Unlike Vietnam, we don’t even know for certain who the enemy is in Afghanistan. First we went there to hunt down and kill Al-Qaeda and it’s leadership, specifically including Osama bin Laden. What we mainly accomplished was driving them into the border regions and into Pakistan. We’ve killed or captured a large number of Al-Qaeda terrorists and some of their senior leaders, but bin Laden himself remains holed-up somewhere, issuing statements and threats and undoubtedly planning future attacks with seeming impunity. [Bin Laden has since been killed in Pakistan by U.S. special operations forces.]
We threw the Taliban out of power and set up a shaky central government in Kabul. Who is the enemy in Afghanistan now? Is it the Taliban, who oppose the foreign-supported central government and aim to bring it down, reimposing their primitive form of Islamic rule? That’s what we’re told, but the reality is far more slippery. For one thing, there isn’t a unitary Taliban out there wearing identifiable uniforms and marching under flags everyone recognizes. The reality is a crazy-quilt of clans and tribes with their own squabbles and differences. The Taliban, essentially ideological Muslim extremists, are out there among the people and generally indistinguishable from everyone else. So whom do we attack and defeat in order to achieve some sort of victory?
Fighting irregular forces mixed in with and hiding among civilian noncombatants is extremely difficult and unlikely to win many hearts and minds. Every time the U.S. attacks and kills several Taliban leaders along with a larger number of innocents, we lose. That’s going to keep happening, no matter how hard we try to avoid it. It turns the population against us and generates strong international opposition. Right now, we operate under the umbrella of NATO, but the forces of other nations aren’t going to be in Afghanistan for long. Once they leave, it’s all U.S., with perhaps a few token elements from our closest allies. And we’re back to Vietnam.
[At that time we were] debating sending more troops to Afghanistan. That’s wrong. We should be withdrawing major combat units as quickly as possible. We can support the Kabul government diplomatically and with development assistance, with a small military presence designed solely to protect U.S. personnel and facilities. What would the result be? The central government may or may not survive; primitive Islamic extremists may or may not resume control of the country; or the region may be ruled by tribes and their warlords with a powerless titular government of kleptocrats sitting in Kabul. The key point is this: The possible outcomes will be the same whether we withdraw our military forces now or in 10 years. How much American blood is that worth?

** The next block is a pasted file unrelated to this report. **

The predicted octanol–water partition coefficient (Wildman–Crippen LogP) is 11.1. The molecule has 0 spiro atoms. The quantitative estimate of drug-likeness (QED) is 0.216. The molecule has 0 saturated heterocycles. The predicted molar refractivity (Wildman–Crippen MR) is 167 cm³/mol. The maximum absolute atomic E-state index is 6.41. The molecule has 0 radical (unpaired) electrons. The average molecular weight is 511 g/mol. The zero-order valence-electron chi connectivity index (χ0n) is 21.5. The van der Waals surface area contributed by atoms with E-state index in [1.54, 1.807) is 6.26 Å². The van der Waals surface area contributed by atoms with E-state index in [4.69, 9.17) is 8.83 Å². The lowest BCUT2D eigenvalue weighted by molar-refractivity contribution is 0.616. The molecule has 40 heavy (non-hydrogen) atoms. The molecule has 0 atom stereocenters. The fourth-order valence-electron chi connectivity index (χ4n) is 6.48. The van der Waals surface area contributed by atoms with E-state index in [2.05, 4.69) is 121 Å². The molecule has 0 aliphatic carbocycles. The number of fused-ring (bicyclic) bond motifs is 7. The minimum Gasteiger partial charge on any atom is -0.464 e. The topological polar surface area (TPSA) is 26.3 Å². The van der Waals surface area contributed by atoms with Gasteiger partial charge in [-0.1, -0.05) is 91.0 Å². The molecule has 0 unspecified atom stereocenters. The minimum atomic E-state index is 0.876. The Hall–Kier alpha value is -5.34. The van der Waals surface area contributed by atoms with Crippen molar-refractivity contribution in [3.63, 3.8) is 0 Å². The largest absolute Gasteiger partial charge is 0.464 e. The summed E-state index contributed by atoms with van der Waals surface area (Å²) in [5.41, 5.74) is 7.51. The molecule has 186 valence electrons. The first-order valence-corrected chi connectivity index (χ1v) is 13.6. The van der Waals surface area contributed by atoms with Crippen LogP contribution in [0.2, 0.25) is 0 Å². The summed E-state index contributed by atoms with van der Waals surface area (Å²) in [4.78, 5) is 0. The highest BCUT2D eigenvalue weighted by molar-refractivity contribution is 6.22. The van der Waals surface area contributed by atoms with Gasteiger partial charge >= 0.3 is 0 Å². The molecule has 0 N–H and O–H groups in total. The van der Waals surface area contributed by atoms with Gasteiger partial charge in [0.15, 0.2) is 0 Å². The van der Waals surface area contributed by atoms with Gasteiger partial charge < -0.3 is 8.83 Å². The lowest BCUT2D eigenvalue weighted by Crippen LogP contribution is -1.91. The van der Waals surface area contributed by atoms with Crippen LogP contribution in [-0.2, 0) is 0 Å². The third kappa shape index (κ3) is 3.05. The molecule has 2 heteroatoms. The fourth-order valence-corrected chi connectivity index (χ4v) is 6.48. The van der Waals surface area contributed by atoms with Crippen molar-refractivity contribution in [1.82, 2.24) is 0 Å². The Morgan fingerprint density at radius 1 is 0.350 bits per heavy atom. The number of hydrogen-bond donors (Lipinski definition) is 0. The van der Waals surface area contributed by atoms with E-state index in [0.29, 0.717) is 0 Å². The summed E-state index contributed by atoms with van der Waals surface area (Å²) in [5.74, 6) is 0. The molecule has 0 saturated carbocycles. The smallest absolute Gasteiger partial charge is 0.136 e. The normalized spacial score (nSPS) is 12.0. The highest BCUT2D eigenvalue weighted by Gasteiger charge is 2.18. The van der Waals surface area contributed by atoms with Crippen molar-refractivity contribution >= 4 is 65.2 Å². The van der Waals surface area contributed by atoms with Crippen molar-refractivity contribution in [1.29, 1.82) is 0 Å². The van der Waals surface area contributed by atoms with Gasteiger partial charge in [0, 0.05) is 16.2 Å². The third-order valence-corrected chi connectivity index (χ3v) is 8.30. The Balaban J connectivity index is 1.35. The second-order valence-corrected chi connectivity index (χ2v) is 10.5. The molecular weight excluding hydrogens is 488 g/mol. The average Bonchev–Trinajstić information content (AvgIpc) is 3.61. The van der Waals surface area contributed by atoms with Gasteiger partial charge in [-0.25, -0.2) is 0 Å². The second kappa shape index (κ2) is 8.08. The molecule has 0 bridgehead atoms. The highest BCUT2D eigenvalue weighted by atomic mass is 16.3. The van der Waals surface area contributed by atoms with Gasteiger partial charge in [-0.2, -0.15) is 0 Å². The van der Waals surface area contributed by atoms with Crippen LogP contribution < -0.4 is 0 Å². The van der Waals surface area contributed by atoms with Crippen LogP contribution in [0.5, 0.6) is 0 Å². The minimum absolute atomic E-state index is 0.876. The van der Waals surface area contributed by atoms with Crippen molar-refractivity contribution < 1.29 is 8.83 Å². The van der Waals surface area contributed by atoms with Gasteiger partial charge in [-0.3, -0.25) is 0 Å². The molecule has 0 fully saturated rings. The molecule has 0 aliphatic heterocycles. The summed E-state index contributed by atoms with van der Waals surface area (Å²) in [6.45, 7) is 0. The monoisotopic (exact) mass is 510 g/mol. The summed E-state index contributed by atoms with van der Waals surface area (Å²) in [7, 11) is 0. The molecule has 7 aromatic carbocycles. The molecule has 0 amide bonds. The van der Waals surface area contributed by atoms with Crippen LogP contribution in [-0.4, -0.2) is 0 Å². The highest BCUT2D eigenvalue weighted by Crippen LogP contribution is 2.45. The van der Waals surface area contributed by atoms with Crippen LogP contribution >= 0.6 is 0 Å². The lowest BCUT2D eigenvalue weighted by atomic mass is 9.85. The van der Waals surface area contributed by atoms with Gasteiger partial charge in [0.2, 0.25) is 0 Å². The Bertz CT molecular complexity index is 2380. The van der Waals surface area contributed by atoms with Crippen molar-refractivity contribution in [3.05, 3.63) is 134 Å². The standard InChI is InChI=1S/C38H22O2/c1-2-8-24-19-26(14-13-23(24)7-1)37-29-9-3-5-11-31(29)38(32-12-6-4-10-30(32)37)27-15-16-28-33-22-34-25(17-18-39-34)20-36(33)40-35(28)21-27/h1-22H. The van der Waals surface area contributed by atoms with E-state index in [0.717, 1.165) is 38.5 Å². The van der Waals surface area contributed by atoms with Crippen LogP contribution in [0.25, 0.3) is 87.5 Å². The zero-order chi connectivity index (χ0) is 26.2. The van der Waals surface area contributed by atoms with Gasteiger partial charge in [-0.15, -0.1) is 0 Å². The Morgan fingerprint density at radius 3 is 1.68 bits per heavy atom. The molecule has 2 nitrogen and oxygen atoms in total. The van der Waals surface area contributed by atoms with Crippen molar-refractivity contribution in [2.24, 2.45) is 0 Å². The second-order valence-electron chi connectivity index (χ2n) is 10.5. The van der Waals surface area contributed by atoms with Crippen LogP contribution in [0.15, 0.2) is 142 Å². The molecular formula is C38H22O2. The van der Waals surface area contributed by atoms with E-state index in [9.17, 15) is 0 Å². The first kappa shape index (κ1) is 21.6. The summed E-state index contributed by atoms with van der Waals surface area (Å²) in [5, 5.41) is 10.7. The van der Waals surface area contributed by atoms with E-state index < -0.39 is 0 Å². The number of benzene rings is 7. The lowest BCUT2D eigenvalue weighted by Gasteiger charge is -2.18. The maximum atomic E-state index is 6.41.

So if we withdraw from Afghanistan, how do we protect ourselves from future terrorist attacks, assuming that’s why we’re there? The same way we’ve been doing it successfully since September 11, 2001. Good intelligence, effective homeland security, and striking at terrorists when and were we can find them. We don’t have to be on the ground and engaged in a war in Afghanistan or anywhere else to do that. We have the precision weapons to put conventional fire on any target anywhere in the world. Any nation that harbors terrorists will quickly learn that there’s a price to pay, and that will include Afghanistan.
We need someone like Bernard Fall to teach us that invasions of Afghanistan don’t work out well. Would-be conquerors from Alexander the Great to the Soviet Union have learned that lesson the hard way. We don’t have to learn it again. But we didn’t listen to Fall in the 1960s, and we probably wouldn’t now.